The 335th SC (T) will submit a RFS to DISA to establish initial DISN services provisioned to the FRHN. This will be accomplished as part of the Initial Operational Capability (IOC) of the FRHN. The SC (T) to DISA will submit a RFS and TR if the baseband and/or DISN Tier 0 service requirements exceed the quantity pre-positioned and/or installed DISN services at the FRHN. An ASR will be submitted by the warfighter to the ASCC for the original requirement. An ASR is a modified GAR that is scoped for FRHN baseband operations. The ASR is not intended to go to DISA for any actions, and will be handled internal to the theater Army organizations in a highly expedited manner.

Expeditionary Signal Battalions (ESB) supporting Division and Corps assets will obtain Ku-band (future Ka-band) services from the FRHN using the SAR/ASR process. The supported S6/G6 will be responsible for submitting the SAR and ASR. The ESB S3 or Tactical Theater Signal Brigade (TTSB) will assist the supported unit with SAR and ASR development. ESBs may support joint operations (e.g., Joint Task Force (JTF)) and may derive their services via a DoD Gateway. This would require a normal DISA SAR and GAR submission. All X-band requirements (Ground Mobile Force (GMF) and Phoenix terminals) for service through a DoD Gateway will continue to follow the DISA SAR and GAR submission procedures.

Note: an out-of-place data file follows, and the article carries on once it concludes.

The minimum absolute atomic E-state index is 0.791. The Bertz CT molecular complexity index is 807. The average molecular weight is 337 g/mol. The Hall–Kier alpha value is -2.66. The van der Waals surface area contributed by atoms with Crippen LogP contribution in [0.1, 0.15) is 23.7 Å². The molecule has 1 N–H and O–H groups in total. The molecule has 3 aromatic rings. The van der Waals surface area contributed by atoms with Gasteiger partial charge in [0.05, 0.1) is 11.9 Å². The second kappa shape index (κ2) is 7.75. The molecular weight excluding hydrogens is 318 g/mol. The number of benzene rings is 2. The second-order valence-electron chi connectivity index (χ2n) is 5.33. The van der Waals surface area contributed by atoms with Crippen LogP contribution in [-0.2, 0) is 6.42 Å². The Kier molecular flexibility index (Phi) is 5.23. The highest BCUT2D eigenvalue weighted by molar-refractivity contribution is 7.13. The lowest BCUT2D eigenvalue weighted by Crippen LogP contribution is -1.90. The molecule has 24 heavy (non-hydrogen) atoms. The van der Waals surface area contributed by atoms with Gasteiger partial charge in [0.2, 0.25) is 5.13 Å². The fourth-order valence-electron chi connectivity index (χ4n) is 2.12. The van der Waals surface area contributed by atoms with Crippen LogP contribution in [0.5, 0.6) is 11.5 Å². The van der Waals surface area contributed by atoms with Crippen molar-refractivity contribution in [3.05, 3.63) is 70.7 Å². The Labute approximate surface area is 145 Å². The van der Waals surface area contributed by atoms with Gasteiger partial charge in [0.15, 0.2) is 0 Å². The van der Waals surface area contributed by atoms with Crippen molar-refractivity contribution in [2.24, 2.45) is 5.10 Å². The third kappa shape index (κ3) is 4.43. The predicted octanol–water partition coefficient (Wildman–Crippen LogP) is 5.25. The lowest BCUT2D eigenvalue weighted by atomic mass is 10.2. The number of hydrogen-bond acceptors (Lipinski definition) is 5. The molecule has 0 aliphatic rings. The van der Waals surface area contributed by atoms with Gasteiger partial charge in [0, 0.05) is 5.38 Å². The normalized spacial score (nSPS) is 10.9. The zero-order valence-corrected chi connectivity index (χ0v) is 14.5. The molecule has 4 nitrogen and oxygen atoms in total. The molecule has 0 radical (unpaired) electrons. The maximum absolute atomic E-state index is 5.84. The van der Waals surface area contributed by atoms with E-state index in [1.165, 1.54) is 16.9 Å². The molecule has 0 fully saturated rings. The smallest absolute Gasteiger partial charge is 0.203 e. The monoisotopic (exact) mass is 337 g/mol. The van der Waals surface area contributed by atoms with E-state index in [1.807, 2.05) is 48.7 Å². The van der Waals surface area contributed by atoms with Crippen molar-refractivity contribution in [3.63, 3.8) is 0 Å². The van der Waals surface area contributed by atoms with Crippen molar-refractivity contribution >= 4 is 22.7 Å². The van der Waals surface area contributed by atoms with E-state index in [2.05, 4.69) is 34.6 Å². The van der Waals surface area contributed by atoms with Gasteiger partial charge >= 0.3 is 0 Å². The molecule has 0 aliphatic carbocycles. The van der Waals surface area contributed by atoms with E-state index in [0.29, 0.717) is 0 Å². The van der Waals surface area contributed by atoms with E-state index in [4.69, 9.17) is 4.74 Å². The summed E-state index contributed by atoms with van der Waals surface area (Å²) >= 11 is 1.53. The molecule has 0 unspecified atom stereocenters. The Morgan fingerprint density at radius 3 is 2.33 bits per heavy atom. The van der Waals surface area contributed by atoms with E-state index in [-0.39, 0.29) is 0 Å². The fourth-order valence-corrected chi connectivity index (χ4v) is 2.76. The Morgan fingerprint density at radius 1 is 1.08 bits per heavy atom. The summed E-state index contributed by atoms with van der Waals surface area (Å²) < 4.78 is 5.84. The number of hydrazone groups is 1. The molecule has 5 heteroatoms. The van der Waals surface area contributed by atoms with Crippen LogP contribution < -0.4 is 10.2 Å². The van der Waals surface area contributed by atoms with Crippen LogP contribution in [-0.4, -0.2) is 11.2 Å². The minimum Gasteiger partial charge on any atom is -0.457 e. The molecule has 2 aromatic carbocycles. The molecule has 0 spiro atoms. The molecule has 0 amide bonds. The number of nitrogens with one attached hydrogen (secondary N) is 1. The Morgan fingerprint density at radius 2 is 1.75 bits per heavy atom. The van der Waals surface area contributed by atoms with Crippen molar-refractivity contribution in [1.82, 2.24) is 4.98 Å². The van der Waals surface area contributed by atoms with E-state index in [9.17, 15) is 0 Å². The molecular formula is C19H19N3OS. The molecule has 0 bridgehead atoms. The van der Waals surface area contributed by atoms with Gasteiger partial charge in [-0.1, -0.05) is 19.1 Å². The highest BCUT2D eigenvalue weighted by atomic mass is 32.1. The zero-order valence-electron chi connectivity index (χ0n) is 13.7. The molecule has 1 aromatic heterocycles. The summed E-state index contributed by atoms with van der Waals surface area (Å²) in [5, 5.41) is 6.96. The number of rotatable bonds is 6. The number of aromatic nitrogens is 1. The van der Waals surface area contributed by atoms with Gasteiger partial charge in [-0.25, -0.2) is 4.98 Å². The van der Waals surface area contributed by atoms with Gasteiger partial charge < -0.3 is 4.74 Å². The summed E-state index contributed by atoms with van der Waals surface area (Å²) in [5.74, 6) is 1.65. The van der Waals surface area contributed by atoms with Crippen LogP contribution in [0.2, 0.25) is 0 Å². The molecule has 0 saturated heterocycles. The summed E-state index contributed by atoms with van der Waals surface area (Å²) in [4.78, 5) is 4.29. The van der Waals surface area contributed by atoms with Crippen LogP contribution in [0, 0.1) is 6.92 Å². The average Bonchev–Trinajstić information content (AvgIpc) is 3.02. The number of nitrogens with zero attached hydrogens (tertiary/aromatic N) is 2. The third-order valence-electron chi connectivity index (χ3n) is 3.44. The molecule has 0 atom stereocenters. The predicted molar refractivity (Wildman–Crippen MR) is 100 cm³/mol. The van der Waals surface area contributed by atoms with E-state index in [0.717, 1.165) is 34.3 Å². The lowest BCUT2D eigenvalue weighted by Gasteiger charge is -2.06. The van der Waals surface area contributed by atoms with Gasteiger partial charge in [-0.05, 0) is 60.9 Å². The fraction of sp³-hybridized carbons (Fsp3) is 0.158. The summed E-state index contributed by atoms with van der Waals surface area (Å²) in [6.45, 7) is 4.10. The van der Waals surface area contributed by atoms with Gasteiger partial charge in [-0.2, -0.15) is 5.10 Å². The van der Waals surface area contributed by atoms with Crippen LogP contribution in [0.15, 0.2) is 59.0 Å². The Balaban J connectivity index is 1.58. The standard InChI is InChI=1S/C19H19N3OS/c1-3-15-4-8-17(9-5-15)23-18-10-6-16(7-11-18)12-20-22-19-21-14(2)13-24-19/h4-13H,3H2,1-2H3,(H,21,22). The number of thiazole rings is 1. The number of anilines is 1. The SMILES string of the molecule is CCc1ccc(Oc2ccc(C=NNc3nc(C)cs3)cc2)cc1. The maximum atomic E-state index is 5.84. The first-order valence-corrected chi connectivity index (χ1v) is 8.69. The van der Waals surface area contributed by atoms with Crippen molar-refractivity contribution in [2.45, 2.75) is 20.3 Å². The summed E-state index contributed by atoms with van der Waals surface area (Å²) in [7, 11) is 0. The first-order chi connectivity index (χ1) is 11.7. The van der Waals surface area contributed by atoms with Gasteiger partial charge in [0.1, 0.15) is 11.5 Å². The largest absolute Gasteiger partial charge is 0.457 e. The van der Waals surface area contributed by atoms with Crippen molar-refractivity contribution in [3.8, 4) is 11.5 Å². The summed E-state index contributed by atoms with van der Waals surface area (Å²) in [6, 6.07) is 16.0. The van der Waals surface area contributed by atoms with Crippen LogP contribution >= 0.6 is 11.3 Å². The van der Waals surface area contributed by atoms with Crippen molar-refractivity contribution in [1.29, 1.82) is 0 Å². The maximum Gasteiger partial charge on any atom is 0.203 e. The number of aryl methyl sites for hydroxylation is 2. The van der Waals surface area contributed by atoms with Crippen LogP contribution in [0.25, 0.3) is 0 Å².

Note that the IP connectivity (e.g., NIPRNET and SIPRNET) between the FRHN and co-located gateway will be accomplished via Army Tier 1 and DISA Tier 0 connectivity on the installation. Terminals down-linking at a DoD Gateway will have high-bandwidth, low-latency connectivity to users operating off the FRHN. As previously mentioned, the ability to leverage a local LandWarNet perimeter security stack will provide a high level of assured connectivity between FRHN and DoD Gateway customers by keeping the interface local to both facilities, thereby keeping traffic between them internal to the theater.